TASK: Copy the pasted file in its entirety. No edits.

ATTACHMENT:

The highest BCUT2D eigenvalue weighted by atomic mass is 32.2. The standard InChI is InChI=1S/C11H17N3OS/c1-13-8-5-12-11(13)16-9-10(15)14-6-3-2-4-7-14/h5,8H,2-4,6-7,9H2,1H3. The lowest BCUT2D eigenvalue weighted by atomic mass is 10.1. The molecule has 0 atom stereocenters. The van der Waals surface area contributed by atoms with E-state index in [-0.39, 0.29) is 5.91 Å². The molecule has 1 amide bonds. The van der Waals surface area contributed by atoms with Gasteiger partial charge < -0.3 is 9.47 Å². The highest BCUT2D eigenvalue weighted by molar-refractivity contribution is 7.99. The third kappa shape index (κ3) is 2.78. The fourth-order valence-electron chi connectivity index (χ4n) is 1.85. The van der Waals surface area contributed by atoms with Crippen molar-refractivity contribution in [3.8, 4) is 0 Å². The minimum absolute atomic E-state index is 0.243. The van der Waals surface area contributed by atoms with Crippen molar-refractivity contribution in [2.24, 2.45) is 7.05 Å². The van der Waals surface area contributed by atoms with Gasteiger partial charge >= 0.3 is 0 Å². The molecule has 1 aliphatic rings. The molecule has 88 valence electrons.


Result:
The highest BCUT2D eigenvalue weighted by atomic mass is 32.2. The standard InChI is InChI=1S/C11H17N3OS/c1-13-8-5-12-11(13)16-9-10(15)14-6-3-2-4-7-14/h5,8H,2-4,6-7,9H2,1H3. The lowest BCUT2D eigenvalue weighted by atomic mass is 10.1. The molecule has 0 atom stereocenters. The van der Waals surface area contributed by atoms with E-state index in [-0.39, 0.29) is 5.91 Å². The molecule has 1 amide bonds. The van der Waals surface area contributed by atoms with Gasteiger partial charge < -0.3 is 9.47 Å². The highest BCUT2D eigenvalue weighted by molar-refractivity contribution is 7.99. The third kappa shape index (κ3) is 2.78. The fourth-order valence-electron chi connectivity index (χ4n) is 1.85. The van der Waals surface area contributed by atoms with Crippen molar-refractivity contribution in [3.8, 4) is 0 Å². The minimum absolute atomic E-state index is 0.243. The van der Waals surface area contributed by atoms with Crippen molar-refractivity contribution in [2.24, 2.45) is 7.05 Å². The van der Waals surface area contributed by atoms with Gasteiger partial charge >= 0.3 is 0 Å². The molecule has 1 aliphatic rings. The molecule has 88 valence electrons.